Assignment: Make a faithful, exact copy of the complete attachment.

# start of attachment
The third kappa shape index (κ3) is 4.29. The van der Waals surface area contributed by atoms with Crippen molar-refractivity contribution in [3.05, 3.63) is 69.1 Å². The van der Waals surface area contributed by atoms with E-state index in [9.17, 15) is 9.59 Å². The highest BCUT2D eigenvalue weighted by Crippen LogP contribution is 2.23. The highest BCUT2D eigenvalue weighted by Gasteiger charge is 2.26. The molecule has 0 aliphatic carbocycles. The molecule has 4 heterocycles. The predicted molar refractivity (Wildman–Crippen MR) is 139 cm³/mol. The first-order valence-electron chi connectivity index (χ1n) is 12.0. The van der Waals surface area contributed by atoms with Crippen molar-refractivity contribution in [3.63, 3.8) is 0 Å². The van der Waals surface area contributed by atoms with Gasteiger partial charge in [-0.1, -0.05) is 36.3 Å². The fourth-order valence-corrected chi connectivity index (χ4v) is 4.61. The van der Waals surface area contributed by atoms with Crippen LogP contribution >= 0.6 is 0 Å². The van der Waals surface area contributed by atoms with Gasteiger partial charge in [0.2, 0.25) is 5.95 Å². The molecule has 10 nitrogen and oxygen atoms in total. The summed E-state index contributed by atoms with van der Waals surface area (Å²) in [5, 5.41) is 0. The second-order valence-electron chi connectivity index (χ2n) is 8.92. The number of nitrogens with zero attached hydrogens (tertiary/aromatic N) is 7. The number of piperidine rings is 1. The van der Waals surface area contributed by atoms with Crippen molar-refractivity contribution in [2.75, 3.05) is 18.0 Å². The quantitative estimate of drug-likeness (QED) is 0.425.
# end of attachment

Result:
The third kappa shape index (κ3) is 4.29. The van der Waals surface area contributed by atoms with Crippen molar-refractivity contribution in [3.05, 3.63) is 69.1 Å². The van der Waals surface area contributed by atoms with E-state index in [9.17, 15) is 9.59 Å². The highest BCUT2D eigenvalue weighted by Crippen LogP contribution is 2.23. The highest BCUT2D eigenvalue weighted by Gasteiger charge is 2.26. The molecule has 0 aliphatic carbocycles. The molecule has 4 heterocycles. The predicted molar refractivity (Wildman–Crippen MR) is 139 cm³/mol. The first-order valence-electron chi connectivity index (χ1n) is 12.0. The van der Waals surface area contributed by atoms with Crippen molar-refractivity contribution in [3.63, 3.8) is 0 Å². The van der Waals surface area contributed by atoms with Gasteiger partial charge in [-0.1, -0.05) is 36.3 Å². The fourth-order valence-corrected chi connectivity index (χ4v) is 4.61. The van der Waals surface area contributed by atoms with Crippen LogP contribution >= 0.6 is 0 Å². The van der Waals surface area contributed by atoms with Gasteiger partial charge in [0.2, 0.25) is 5.95 Å². The molecule has 10 nitrogen and oxygen atoms in total. The summed E-state index contributed by atoms with van der Waals surface area (Å²) in [5, 5.41) is 0. The second-order valence-electron chi connectivity index (χ2n) is 8.92. The number of nitrogens with zero attached hydrogens (tertiary/aromatic N) is 7. The number of piperidine rings is 1. The van der Waals surface area contributed by atoms with Crippen molar-refractivity contribution in [2.75, 3.05) is 18.0 Å². The quantitative estimate of drug-likeness (QED) is 0.425.